Workers for the Trans Mountain pipeline expansion have begun activities in Clearwater and a spokesperson said at this point the company is just setting up the temporary workers’ accommodation site.
The site is being constructed near the Eco-Depot on Camp 2 Road, and employees there are continuing with grading and excavation, stockpiling soil, grinding brush piles from clearing and installing security fences.
“There are currently 45 people in the Clearwater region working, with half working in the field and half working at the temporary worker accommodation site,” said Ali Hounsell, Trans Mountain spokesperson.
“We’re very aware that in Clearwater, it was impacted by the mill closure, and so we’re encouraging people that may have that equipment or capacity to make sure they let us know who they are and what kind of availability they have.
“We’re still asking for local contractors or vendors to register on our procurement registry, which is on our website (transmountain.com), and that’s what we use to do our day to day hiring for our contractors.”
Trans Mountain has a commitment to local, Indigenous and regional hiring, she said, though it’s different in each community depending on what the capacity of workers is, what equipment people have, and what their availability is.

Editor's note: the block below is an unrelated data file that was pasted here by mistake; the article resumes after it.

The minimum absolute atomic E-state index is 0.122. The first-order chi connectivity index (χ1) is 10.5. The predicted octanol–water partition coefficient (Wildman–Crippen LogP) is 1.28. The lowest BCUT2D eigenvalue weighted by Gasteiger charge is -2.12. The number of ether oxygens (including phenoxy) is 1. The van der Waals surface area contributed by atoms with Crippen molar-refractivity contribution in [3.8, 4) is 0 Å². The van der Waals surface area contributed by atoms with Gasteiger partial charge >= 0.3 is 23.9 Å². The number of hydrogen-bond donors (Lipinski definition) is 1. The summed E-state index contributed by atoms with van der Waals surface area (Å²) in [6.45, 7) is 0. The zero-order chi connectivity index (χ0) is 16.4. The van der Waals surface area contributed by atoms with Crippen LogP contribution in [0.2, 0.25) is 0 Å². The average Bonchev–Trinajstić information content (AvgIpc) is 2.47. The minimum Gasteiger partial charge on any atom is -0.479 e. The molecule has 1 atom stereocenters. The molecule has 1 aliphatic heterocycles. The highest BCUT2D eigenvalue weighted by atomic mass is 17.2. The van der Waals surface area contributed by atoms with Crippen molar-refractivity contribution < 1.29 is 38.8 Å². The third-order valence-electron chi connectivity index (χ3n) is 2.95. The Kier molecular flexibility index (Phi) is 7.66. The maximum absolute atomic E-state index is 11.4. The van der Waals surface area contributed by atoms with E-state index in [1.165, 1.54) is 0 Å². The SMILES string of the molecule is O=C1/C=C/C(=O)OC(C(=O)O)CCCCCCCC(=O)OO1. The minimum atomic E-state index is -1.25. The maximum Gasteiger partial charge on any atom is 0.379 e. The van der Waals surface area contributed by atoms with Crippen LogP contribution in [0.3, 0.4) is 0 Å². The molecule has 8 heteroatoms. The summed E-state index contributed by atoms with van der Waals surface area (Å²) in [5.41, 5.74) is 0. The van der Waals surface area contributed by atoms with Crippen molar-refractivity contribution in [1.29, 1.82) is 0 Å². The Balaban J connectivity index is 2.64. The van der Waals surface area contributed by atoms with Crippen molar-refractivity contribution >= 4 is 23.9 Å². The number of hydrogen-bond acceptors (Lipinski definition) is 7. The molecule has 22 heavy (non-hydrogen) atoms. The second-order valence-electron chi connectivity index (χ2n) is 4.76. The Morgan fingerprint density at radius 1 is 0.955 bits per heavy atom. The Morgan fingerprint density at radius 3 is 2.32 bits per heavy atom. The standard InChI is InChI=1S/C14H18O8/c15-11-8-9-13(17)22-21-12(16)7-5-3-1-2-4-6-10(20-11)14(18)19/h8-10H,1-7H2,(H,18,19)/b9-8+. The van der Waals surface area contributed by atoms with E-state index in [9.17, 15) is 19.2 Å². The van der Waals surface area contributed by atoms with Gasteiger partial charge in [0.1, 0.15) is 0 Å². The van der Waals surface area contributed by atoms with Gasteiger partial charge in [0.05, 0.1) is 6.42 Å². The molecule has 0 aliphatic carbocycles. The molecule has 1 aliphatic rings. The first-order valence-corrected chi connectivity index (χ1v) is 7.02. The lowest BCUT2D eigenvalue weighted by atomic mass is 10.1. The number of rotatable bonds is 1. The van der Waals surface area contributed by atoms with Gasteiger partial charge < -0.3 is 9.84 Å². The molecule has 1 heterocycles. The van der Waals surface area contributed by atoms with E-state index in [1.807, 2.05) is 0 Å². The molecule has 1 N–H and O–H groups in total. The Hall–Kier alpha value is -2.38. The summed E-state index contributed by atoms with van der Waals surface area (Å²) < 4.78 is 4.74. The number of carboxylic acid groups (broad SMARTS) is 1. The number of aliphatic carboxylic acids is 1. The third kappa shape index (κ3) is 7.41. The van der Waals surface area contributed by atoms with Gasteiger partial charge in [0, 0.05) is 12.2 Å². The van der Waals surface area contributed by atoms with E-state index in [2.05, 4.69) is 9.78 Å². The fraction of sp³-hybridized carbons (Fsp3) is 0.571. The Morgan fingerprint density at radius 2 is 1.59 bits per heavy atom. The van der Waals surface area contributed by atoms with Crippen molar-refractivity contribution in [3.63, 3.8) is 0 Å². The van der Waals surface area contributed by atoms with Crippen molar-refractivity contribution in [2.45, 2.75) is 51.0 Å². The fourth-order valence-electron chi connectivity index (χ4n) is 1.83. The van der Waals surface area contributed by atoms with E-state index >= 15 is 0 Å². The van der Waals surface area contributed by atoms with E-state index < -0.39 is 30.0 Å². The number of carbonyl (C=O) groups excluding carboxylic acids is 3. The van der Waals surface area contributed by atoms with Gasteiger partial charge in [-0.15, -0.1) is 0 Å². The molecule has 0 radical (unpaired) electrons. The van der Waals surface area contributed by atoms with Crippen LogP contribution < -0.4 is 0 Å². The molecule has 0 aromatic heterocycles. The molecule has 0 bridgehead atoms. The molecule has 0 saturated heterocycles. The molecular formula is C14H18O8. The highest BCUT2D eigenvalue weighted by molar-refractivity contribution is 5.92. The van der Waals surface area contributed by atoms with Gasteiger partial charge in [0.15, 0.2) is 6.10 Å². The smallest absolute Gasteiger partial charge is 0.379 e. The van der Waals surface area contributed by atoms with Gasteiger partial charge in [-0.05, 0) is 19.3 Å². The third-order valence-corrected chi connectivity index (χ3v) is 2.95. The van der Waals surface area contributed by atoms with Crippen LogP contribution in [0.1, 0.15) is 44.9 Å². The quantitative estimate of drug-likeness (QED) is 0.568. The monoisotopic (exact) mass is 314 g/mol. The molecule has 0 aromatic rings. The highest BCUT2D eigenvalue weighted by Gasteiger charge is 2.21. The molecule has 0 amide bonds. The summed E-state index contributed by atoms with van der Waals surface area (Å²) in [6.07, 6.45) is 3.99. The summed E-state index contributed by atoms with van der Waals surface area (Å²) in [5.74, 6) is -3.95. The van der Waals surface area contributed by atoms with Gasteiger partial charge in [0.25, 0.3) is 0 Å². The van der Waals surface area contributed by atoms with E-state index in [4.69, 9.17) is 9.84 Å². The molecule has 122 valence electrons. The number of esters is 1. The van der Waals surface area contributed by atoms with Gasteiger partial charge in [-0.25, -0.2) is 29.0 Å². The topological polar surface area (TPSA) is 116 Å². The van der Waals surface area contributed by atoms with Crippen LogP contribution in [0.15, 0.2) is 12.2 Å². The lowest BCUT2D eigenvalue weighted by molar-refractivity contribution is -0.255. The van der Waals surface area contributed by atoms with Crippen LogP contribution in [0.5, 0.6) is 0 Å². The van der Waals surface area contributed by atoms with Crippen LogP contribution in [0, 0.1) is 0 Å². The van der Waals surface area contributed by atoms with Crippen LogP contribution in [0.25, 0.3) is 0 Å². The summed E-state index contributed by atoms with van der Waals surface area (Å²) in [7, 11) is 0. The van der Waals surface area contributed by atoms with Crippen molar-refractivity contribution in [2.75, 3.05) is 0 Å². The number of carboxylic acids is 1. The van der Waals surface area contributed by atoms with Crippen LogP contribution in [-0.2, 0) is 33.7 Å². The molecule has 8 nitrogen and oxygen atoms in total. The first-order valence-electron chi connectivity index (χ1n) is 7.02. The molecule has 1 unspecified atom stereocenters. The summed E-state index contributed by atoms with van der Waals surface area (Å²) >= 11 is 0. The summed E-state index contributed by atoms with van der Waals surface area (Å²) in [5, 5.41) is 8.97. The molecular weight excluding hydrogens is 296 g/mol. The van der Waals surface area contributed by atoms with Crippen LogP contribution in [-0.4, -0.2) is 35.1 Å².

Hounsell added the project is still on track for some of the early work like locating utilities, which should begin in May, and is used to identify existing utilities above ground and below. Crews will be sent to sweep the area to confirm the location of utilities before construction and this will inform construction planning and confirm construction techniques planned in the area.
The temporary worker accommodations site is also on track for completion in July and Hounsell said actual pipeline construction is expected to start shortly after that with work like right-of-way clearing.
When the construction activity is at its peak in the Clearwater area there’ll be roughly 550 workers in the temporary accommodation site, and this may raise some concerns when taking the social distancing due to COVID-19 into account.
Hounsell added Trans Mountain is continuously assessing the latest health advice and working to make sure the company is following directions from the government and health officials.
“We have very specific things we’re doing that ensure we’re able to continue construction in line with all the health measures,” she said.
“(We’re) making sure we follow the social distancing guidelines, and some of the things we’re doing around that are staggering work shifts to minimize the number of people at a given site, and staggering lunch and coffee breaks to minimize the amount of people gathering.”
Trans Mountain is also reducing or eliminating in-person meetings, improving its cleaning and sanitation protocols, and is also looking at how the company transports people to and from the sites.
In some of the other places under construction, Hounsell said workers are transported by bus so they can’t bring their own vehicles to the sites.
“A large part, of course, is making sure everyone there is well aware of the rules and that we’re maintaining that on a daily basis,” she said.
“It’s an ongoing process that we’re continuing to monitor and adjust to ensure we’re meeting all the health and government guidelines.”
According to Trans Mountain, the expansion project will twin the existing pipeline that runs from Strathcona County, Alta., to Burnaby, B.C. and will increase its oil capacity from approximately 300,000 barrels per day to 890,000 barrels per day.